Since our last blog, the market has now really divided into two halves of success and mediocre; LCV’s remain extremely popular attracting very strong pricing whereas the car market is now struggling with a real lack of demand at the forecourts.
Many car dealers have left a fair number of their staff on the Government furlough scheme, as they continue to operate as an online or ‘click and collect’ type of business which of course requires fewer sales and admin staff.
Car dealers tell us that there has been a steady trade throughout the pandemic, with just a small blip after the release of the 2nd lockdown in late November 2020; by then it was too late to capture any real volume of sales before the usual Christmas slowdown. Overall year on year used car sales are over 35% down across the board creating some log jams of used car stock at auction centres.
For the first quarter of 2021, we cannot see much improvement in the used car markets, with volumes coming back to market now at near normal levels, but with a continued decline in demand. Given those parameters, sales will continue to fall short of the relatively high CAP values on most models, particularly if there is any damage to the cars.
LCV Stock Remains Very Popular
For LCV stock it has been an entirely different story, with prices going up month on month from last summer culminating in nearly a 20% overall increase in values, year on year. For some vans it has been even more meteoric, such as the Transit Custom.
As an example of how prices have increased, a 2018 18 registered Custom 290 Limited van with 20000 miles was valued by the Guides at £14500 in January 2020, that same van one year on is now valued at a whopping £18100!
As traders tell us, having to pay that much for the van at auction gives them no real chance of retailing it under the magic £20000 mark, in order to beat the new prices. For that reason nearly new examples such as this are not quite getting to Book money, often selling for around £500 behind.
Generally speaking though, the LCV markets remain extremely strong due to a lack of stock coming through, particularly directly from fleet.
Given that shortage and a remaining strong demand for the product, prices will remain high throughout this first quarter of 2021 for most LCV stock.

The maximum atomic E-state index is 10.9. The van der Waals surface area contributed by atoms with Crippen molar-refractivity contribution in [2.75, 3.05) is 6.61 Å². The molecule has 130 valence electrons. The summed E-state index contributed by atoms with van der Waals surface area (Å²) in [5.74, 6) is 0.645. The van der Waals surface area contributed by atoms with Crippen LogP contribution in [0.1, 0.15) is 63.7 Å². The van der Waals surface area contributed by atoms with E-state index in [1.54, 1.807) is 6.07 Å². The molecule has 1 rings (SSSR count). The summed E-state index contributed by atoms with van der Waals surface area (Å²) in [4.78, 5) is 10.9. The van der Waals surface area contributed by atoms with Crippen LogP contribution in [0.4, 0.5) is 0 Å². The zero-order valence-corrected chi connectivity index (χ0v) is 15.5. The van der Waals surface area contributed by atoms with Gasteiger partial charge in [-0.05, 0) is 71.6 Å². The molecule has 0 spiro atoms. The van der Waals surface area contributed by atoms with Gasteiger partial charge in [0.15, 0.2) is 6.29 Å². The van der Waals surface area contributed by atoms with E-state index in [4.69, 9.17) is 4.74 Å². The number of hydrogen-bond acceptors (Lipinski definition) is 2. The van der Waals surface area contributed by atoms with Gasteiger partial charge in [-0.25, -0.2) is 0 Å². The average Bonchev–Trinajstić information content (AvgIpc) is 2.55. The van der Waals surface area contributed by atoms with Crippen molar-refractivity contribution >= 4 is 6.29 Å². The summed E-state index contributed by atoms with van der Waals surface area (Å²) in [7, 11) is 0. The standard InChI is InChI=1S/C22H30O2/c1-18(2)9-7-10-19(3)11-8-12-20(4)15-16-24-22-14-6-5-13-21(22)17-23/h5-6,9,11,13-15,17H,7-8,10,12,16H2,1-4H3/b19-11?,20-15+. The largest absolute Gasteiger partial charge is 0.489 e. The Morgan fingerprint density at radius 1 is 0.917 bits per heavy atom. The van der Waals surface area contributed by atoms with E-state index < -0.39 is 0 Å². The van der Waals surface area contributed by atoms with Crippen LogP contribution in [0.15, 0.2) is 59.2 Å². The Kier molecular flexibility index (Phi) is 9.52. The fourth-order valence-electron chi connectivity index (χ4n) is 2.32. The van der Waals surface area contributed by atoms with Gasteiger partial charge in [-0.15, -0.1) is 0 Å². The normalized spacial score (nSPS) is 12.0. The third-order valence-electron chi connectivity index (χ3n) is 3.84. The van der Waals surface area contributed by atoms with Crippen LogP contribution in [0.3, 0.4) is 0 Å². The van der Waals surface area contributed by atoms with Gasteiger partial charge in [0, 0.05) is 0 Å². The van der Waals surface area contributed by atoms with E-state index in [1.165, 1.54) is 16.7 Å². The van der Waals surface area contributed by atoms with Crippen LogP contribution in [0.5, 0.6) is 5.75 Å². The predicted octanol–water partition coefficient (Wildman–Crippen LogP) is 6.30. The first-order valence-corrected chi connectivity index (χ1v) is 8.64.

Unlike used car forecourts, used LCV dealers tell us they are very busy indeed, especially in the run up to Christmas. As we have mentioned before, the parcels delivery market usually becomes extraordinarily busy this time of year but, with another Lockdown in place in early New Year this sector has gone into orbit! Hence anything from small panel vans right through to Luton bodied 3.5-ton vans are selling extremely well at auction, with the Vivaro/Custom market particularly strong.
For many this represents the ideal size of van, being of larger cube than the car derived vans such as Berlingo and Caddy, but not too large to sit on someone’s drive or outside a house
As they are also much more like a car to drive both the Custom and Vivaro are finding homes very easily at market, with older clean low mileage examples making fortunes over Book prices.
There is no slowdown in LCV tippers and dropsides either, with any clean examples making strong money in the market.
Add Euro 6 engines into this mix this creates even more demand for stock, because the slowdown in manufacturing of new stock created by the pandemic has seen lead times of over a year for specialist tippers and dropsides.
A consequence of that is that main dealers are very active at auction buying nearly new stock and paying handsomely to own it.
This almost new Mercedes Sprinter sold for well over Book values just before Christmas to a main dealer, who said this was exactly the type of stock they were looking for to retail; they actually had customers ready to buy it!
Everything remains very positive in the LCV markets, except maybe heavily damaged stock. Here the trade are less likely to be paying strong money although they do still want the stock.
Trucks are also selling very well indeed this month with little signs of the lockdown affecting values.
Like the vans, anything Euro 6 is the most popular but, even Euro 5 stock is selling well especially on something different, such as dropsides, tippers etc.
The export markets are alive and well too, with many older trucks finding their way abroad – this is particularly true of 6×4 tractor units which prove extremely popular at auction.
Also similar to the LCV markets, anything different in the truck world is also making very strong money indeed, such as dropside 6×4 trucks with big cranes fitted, at almost any age too. The more mundane trucks, such as 7.5 ton Boxes are still selling, but their prices are largely determined by the engine derivative, with only Euro 5 or 6 being acceptable now for further use.